From Χριστός to Xmas: How Greek Letters Shaped a Beloved Holiday Tradition

This is an image of Christ as Pantocrator in the Byzantine mosaic style, characteristic of Eastern Orthodox Religious art iconography. The IC and the XC are abbreviations for the Greek word meaning “Jesus Christ”. In his left hand, Jesus holds the New Testament and the gesture of his right hand indicates a blessing.

Have you ever stumbled upon a decoration or sign sporting "Xmas" instead of "Christmas" and pondered the reason behind it? Wonder no more, for the answer lies in a past far older than you might imagine.

Contrary to common misconceptions, Xmas isn't a modern space-saving abbreviation or an attempt to secularize the holiday. Its origins stem from a desire to do quite the opposite!

According to, the "Xmas" notation emerged around the mid-1500s as simply another way to write "Christmas." Back then, the "X" wasn't meant to be pronounced as "ecks" like we do today, but rather as its Greek counterpart, "chi."

Chi, the first letter of the Greek word Χριστός (Christos) meaning "(Jesus) Christ," served as a universal symbol for Christ across various languages. Other, less common abbreviations following this style include "Xpian" and "Xtian," both representing "Christian."

Interestingly, the use of "X" as a Christian abbreviation predates even Xmas itself. Since the Roman Empire, Greek letters have been employed to identify Christians. As U.S. Catholic explains, early Christians in the Roman Empire often used the Chi-Rho (☧) symbol to mark their sacred spaces, including tombs and places of worship. Chi-Rho is essentially a stylized combination of the Greek letters chi and rho, the first two letters of Χριστός.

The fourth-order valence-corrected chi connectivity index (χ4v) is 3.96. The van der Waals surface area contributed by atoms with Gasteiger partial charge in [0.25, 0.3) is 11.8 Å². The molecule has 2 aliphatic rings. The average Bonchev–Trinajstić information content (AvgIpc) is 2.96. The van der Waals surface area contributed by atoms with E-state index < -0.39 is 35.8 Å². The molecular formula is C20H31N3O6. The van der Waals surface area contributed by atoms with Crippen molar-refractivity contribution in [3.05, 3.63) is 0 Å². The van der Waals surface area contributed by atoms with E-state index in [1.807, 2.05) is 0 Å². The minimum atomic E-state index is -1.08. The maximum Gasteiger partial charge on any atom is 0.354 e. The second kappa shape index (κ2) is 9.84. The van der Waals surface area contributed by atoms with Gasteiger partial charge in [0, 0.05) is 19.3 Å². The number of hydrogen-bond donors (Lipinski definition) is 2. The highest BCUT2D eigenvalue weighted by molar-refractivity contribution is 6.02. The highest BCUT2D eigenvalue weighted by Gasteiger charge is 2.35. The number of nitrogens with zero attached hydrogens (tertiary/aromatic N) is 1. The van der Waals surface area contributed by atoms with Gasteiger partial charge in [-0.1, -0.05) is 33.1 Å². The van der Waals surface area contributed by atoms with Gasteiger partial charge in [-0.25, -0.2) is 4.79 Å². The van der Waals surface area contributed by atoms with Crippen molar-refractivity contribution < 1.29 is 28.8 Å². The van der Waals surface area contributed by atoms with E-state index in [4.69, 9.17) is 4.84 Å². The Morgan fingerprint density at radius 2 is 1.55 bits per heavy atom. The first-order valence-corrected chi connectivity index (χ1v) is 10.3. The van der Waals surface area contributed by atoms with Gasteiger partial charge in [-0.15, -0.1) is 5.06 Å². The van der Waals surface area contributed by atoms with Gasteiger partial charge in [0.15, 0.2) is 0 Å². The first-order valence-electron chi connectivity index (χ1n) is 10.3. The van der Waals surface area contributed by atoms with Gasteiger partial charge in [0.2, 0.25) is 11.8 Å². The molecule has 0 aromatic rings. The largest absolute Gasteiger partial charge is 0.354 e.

The Chi-Rho symbol's significance endured beyond the Roman Empire's fall and remains a cherished emblem for Eastern Orthodox Catholics to this day.

So, the next time you encounter "Xmas," remember that it's not some modern invention but a historical nod to a much older tradition of expressing Christian faith through language. It's a reminder that even amidst the festive cheer, a rich tapestry of history and symbolism is woven into the very fabric of our holiday traditions.

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